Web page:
In 2020, the US exported $7.6 billion in beef and variety meat products (down 6% from 2019); variety meat exports to all partners accounted for 11.8% of that value, down from 12.4% in 2019. When the value for hides and all offal products is added, the total offal value plus hides accounted for 20.7% of the export value in 2020, down from 22% in 2019. Variety meats account for a significant percentage of the export value, so what value do these by-products add to the finished steer?
The Agricultural Marketing Service of the USDA reports the by-product drop value for steer. On February 23, 2021 the hide and offal value from a typical slaughter steer was estimated at $9.71 per live hundredweight and includes values for cattle hides, variety meats (i.e., cheeks, hearts, tripe, etc.) and tallow. This value equates to $135.94 for a 1400 lb. steer. This value has been increasing recently and is at a level last seen in May 2018.
Products that add the greatest value to the byproduct value reported by AMS are the hide, tallow, tongue, tripe, oxtail, and cheek meat. International destinations provide markets for products not typically consumed in the US. Japan and Mexico are the leading importers of US variety meats, importing $369 million and $228 million worth of variety meats in 2020. Japan is the leading importer of beef tongue, while Mexico leads in beef tripe. As their import levels of variety meats change, so does the value contribution of tongue and tripe change in the overall byproduct value calculation, which ultimately will impact the finished steer price.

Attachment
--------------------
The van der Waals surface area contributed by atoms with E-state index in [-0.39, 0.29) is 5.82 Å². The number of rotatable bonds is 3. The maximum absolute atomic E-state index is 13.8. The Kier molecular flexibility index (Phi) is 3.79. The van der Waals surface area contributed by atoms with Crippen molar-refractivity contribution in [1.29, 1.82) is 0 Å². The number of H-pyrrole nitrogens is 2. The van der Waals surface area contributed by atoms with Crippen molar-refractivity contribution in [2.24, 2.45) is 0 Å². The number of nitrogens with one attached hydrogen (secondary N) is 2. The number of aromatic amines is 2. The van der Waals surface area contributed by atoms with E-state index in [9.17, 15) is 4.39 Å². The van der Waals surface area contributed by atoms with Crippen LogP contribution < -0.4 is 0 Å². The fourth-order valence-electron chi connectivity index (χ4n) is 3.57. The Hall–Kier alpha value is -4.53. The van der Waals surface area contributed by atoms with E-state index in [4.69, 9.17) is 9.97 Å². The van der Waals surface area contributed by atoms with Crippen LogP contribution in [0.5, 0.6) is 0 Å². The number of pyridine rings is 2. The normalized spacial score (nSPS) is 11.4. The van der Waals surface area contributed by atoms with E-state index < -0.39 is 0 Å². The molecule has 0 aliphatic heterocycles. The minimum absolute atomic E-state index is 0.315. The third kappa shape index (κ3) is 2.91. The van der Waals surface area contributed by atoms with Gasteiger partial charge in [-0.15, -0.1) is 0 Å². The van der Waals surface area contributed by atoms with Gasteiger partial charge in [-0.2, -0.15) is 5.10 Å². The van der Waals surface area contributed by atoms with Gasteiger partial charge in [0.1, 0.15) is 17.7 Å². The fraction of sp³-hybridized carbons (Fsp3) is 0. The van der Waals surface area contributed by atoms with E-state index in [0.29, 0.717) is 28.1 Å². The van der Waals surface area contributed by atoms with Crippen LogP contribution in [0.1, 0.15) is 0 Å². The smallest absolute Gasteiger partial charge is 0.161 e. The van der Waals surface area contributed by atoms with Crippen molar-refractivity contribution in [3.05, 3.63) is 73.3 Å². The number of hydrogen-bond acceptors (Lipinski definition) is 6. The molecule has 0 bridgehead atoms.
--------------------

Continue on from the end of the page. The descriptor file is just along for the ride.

Beef and beef by-products are typically produced in nearly fixed proportions; however, when packers experienced line disruption in 2020, many plants changed fabrication methods to keep more whole muscles/primals intact and keep less offal to maximize line speed. The decrease in beef and offal provided less opportunities for exports and by-product values decreased to $6.79 in May 2020. When these edible offal products are not exported, they will often go into rendering or into pet food and ultimately decrease the overall value of the finished steer.
With the continued recovery from COVID disruptions, by-product production has mostly returned to pre-COVID levels; and given the relatively fixed pounds of by-products per 1,4000-pound steer, the by-product drop value contributions have been increasing due primarily to changes in demand. Beef exports are expected to be up almost 6% in 2021. As exports of beef and variety meats rises, additional support to the finished steer price is provided.
Source: University of Wisconsin-River Falls, which is solely responsible for the information provided and is wholly owned by the source. Informa Business Media and all its subsidiaries are not responsible for any of the content contained in this information asset.